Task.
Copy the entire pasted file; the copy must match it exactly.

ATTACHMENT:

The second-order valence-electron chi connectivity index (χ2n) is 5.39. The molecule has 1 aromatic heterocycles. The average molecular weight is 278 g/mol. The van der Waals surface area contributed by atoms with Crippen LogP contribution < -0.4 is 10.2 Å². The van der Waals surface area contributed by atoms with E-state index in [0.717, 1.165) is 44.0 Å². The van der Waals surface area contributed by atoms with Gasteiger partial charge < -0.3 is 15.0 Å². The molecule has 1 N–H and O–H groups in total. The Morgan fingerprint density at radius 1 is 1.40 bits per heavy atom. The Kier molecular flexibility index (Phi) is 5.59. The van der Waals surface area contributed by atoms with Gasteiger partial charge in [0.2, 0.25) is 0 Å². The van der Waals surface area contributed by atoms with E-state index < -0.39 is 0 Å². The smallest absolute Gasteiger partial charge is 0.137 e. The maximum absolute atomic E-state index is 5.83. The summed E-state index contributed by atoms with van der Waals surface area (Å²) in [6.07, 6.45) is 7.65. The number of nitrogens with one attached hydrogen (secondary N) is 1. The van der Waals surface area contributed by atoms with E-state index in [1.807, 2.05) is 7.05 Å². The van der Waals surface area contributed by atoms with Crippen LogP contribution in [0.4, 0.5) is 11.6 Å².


The second-order valence-electron chi connectivity index (χ2n) is 5.39. The molecule has 1 aromatic heterocycles. The average molecular weight is 278 g/mol. The van der Waals surface area contributed by atoms with Crippen LogP contribution < -0.4 is 10.2 Å². The van der Waals surface area contributed by atoms with E-state index in [0.717, 1.165) is 44.0 Å². The van der Waals surface area contributed by atoms with Gasteiger partial charge < -0.3 is 15.0 Å². The molecule has 1 N–H and O–H groups in total. The Morgan fingerprint density at radius 1 is 1.40 bits per heavy atom. The Kier molecular flexibility index (Phi) is 5.59. The van der Waals surface area contributed by atoms with Gasteiger partial charge in [0.2, 0.25) is 0 Å². The van der Waals surface area contributed by atoms with E-state index < -0.39 is 0 Å². The smallest absolute Gasteiger partial charge is 0.137 e. The maximum absolute atomic E-state index is 5.83. The summed E-state index contributed by atoms with van der Waals surface area (Å²) in [6.07, 6.45) is 7.65. The number of nitrogens with one attached hydrogen (secondary N) is 1. The van der Waals surface area contributed by atoms with E-state index in [1.807, 2.05) is 7.05 Å². The van der Waals surface area contributed by atoms with Crippen LogP contribution in [0.4, 0.5) is 11.6 Å².